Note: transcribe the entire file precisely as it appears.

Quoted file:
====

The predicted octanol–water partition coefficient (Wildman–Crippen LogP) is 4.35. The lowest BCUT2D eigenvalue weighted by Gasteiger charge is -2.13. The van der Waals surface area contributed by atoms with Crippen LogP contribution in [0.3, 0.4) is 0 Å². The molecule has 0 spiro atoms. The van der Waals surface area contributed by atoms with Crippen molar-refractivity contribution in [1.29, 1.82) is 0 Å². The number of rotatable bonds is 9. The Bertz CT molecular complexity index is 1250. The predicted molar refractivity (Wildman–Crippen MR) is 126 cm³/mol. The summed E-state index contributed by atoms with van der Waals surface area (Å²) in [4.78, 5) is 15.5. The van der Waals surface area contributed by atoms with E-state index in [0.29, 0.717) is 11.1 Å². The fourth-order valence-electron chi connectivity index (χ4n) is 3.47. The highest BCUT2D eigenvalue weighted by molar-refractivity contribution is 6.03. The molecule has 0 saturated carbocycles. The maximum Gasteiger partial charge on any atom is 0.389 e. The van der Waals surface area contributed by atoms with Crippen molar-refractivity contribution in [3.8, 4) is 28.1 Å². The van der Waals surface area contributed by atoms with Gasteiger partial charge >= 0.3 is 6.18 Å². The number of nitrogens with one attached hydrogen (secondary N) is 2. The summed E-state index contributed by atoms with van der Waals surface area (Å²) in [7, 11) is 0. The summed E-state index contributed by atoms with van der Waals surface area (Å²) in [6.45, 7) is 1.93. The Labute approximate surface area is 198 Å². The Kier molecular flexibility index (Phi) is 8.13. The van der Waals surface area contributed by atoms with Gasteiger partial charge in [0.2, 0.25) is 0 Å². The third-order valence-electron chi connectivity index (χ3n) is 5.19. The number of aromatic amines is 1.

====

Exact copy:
The predicted octanol–water partition coefficient (Wildman–Crippen LogP) is 4.35. The lowest BCUT2D eigenvalue weighted by Gasteiger charge is -2.13. The van der Waals surface area contributed by atoms with Crippen LogP contribution in [0.3, 0.4) is 0 Å². The molecule has 0 spiro atoms. The van der Waals surface area contributed by atoms with Crippen molar-refractivity contribution in [1.29, 1.82) is 0 Å². The number of rotatable bonds is 9. The Bertz CT molecular complexity index is 1250. The predicted molar refractivity (Wildman–Crippen MR) is 126 cm³/mol. The summed E-state index contributed by atoms with van der Waals surface area (Å²) in [4.78, 5) is 15.5. The van der Waals surface area contributed by atoms with E-state index in [0.29, 0.717) is 11.1 Å². The fourth-order valence-electron chi connectivity index (χ4n) is 3.47. The highest BCUT2D eigenvalue weighted by molar-refractivity contribution is 6.03. The molecule has 0 saturated carbocycles. The maximum Gasteiger partial charge on any atom is 0.389 e. The van der Waals surface area contributed by atoms with Crippen molar-refractivity contribution in [3.8, 4) is 28.1 Å². The van der Waals surface area contributed by atoms with Gasteiger partial charge >= 0.3 is 6.18 Å². The number of nitrogens with one attached hydrogen (secondary N) is 2. The summed E-state index contributed by atoms with van der Waals surface area (Å²) in [7, 11) is 0. The summed E-state index contributed by atoms with van der Waals surface area (Å²) in [6.45, 7) is 1.93. The Labute approximate surface area is 198 Å². The Kier molecular flexibility index (Phi) is 8.13. The van der Waals surface area contributed by atoms with Gasteiger partial charge in [0.2, 0.25) is 0 Å². The third-order valence-electron chi connectivity index (χ3n) is 5.19. The number of aromatic amines is 1.